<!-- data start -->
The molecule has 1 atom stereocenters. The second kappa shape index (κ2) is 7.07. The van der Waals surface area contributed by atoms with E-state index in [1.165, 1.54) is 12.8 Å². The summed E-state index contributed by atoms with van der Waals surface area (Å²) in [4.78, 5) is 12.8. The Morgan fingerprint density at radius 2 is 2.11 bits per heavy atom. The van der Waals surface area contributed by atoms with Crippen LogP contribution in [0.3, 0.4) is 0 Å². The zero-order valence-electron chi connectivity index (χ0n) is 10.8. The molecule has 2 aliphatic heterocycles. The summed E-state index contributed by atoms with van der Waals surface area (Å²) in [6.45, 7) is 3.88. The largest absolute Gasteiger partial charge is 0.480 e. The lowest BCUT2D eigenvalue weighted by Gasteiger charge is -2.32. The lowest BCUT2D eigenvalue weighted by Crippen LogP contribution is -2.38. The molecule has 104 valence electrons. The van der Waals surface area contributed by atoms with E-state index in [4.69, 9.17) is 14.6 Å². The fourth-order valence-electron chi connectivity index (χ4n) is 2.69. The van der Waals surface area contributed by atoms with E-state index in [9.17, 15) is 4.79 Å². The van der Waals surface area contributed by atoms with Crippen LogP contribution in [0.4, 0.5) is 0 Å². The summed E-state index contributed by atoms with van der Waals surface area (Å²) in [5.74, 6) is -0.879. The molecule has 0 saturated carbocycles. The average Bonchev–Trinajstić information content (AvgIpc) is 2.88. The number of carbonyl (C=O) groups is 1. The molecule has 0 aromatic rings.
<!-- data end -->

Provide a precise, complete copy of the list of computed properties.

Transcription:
The molecule has 1 atom stereocenters. The second kappa shape index (κ2) is 7.07. The van der Waals surface area contributed by atoms with E-state index in [1.165, 1.54) is 12.8 Å². The summed E-state index contributed by atoms with van der Waals surface area (Å²) in [4.78, 5) is 12.8. The Morgan fingerprint density at radius 2 is 2.11 bits per heavy atom. The van der Waals surface area contributed by atoms with Crippen LogP contribution in [0.3, 0.4) is 0 Å². The zero-order valence-electron chi connectivity index (χ0n) is 10.8. The molecule has 2 aliphatic heterocycles. The summed E-state index contributed by atoms with van der Waals surface area (Å²) in [6.45, 7) is 3.88. The largest absolute Gasteiger partial charge is 0.480 e. The lowest BCUT2D eigenvalue weighted by Gasteiger charge is -2.32. The lowest BCUT2D eigenvalue weighted by Crippen LogP contribution is -2.38. The molecule has 104 valence electrons. The van der Waals surface area contributed by atoms with E-state index in [4.69, 9.17) is 14.6 Å². The fourth-order valence-electron chi connectivity index (χ4n) is 2.69. The van der Waals surface area contributed by atoms with E-state index in [9.17, 15) is 4.79 Å². The van der Waals surface area contributed by atoms with Crippen LogP contribution in [0.4, 0.5) is 0 Å². The summed E-state index contributed by atoms with van der Waals surface area (Å²) in [5.74, 6) is -0.879. The molecule has 0 saturated carbocycles. The average Bonchev–Trinajstić information content (AvgIpc) is 2.88. The number of carbonyl (C=O) groups is 1. The molecule has 0 aromatic rings.